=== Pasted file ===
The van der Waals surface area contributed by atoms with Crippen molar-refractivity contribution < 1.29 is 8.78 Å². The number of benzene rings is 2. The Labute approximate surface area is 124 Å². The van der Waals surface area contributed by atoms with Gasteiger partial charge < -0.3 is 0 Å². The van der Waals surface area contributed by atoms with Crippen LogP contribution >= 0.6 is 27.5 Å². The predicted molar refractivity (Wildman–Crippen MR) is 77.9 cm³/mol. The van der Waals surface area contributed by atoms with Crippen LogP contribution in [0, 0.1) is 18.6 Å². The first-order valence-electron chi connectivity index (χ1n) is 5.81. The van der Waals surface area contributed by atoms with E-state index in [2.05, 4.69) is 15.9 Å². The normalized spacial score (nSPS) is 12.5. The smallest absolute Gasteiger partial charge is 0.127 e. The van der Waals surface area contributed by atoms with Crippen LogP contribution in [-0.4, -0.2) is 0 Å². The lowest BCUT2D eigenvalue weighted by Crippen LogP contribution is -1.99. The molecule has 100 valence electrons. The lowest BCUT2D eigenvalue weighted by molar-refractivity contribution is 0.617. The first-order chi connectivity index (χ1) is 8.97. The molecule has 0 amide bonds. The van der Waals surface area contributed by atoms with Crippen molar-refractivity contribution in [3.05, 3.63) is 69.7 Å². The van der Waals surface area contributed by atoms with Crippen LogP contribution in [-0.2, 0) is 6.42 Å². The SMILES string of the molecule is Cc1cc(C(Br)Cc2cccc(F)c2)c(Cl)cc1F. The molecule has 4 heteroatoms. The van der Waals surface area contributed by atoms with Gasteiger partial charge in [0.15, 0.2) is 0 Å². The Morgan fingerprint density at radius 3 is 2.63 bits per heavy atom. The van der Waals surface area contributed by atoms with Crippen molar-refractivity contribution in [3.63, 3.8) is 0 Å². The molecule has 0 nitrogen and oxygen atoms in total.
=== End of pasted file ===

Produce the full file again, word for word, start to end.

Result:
The van der Waals surface area contributed by atoms with Crippen molar-refractivity contribution < 1.29 is 8.78 Å². The number of benzene rings is 2. The Labute approximate surface area is 124 Å². The van der Waals surface area contributed by atoms with Gasteiger partial charge < -0.3 is 0 Å². The van der Waals surface area contributed by atoms with Crippen LogP contribution >= 0.6 is 27.5 Å². The predicted molar refractivity (Wildman–Crippen MR) is 77.9 cm³/mol. The van der Waals surface area contributed by atoms with Crippen LogP contribution in [0, 0.1) is 18.6 Å². The first-order valence-electron chi connectivity index (χ1n) is 5.81. The van der Waals surface area contributed by atoms with E-state index in [2.05, 4.69) is 15.9 Å². The normalized spacial score (nSPS) is 12.5. The smallest absolute Gasteiger partial charge is 0.127 e. The van der Waals surface area contributed by atoms with Crippen LogP contribution in [-0.4, -0.2) is 0 Å². The lowest BCUT2D eigenvalue weighted by Crippen LogP contribution is -1.99. The molecule has 100 valence electrons. The lowest BCUT2D eigenvalue weighted by molar-refractivity contribution is 0.617. The first-order chi connectivity index (χ1) is 8.97. The molecule has 0 amide bonds. The van der Waals surface area contributed by atoms with Crippen molar-refractivity contribution in [3.05, 3.63) is 69.7 Å². The van der Waals surface area contributed by atoms with Crippen LogP contribution in [-0.2, 0) is 6.42 Å². The SMILES string of the molecule is Cc1cc(C(Br)Cc2cccc(F)c2)c(Cl)cc1F. The molecule has 4 heteroatoms. The van der Waals surface area contributed by atoms with Gasteiger partial charge in [0.15, 0.2) is 0 Å². The Morgan fingerprint density at radius 3 is 2.63 bits per heavy atom. The van der Waals surface area contributed by atoms with Crippen molar-refractivity contribution in [3.63, 3.8) is 0 Å². The molecule has 0 nitrogen and oxygen atoms in total.